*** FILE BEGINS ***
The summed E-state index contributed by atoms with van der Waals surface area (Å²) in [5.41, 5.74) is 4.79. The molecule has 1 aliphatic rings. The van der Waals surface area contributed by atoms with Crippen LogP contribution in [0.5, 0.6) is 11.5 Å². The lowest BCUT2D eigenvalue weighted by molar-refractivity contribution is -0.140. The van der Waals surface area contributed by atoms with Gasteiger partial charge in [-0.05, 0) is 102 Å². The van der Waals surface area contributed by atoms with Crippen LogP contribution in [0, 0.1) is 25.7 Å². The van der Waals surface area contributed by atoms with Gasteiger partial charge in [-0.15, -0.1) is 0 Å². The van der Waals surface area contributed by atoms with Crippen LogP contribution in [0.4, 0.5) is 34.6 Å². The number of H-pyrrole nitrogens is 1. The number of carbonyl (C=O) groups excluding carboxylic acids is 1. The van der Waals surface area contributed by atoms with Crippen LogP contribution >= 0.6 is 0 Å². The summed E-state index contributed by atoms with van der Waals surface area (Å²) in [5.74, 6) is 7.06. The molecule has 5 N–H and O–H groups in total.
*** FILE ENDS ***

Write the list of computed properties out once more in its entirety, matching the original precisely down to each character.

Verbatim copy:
The summed E-state index contributed by atoms with van der Waals surface area (Å²) in [5.41, 5.74) is 4.79. The molecule has 1 aliphatic rings. The van der Waals surface area contributed by atoms with Crippen LogP contribution in [0.5, 0.6) is 11.5 Å². The lowest BCUT2D eigenvalue weighted by molar-refractivity contribution is -0.140. The van der Waals surface area contributed by atoms with Gasteiger partial charge in [-0.05, 0) is 102 Å². The van der Waals surface area contributed by atoms with Crippen LogP contribution in [0, 0.1) is 25.7 Å². The van der Waals surface area contributed by atoms with Gasteiger partial charge in [-0.15, -0.1) is 0 Å². The van der Waals surface area contributed by atoms with Crippen LogP contribution in [0.4, 0.5) is 34.6 Å². The number of H-pyrrole nitrogens is 1. The number of carbonyl (C=O) groups excluding carboxylic acids is 1. The van der Waals surface area contributed by atoms with Crippen LogP contribution >= 0.6 is 0 Å². The summed E-state index contributed by atoms with van der Waals surface area (Å²) in [5.74, 6) is 7.06. The molecule has 5 N–H and O–H groups in total.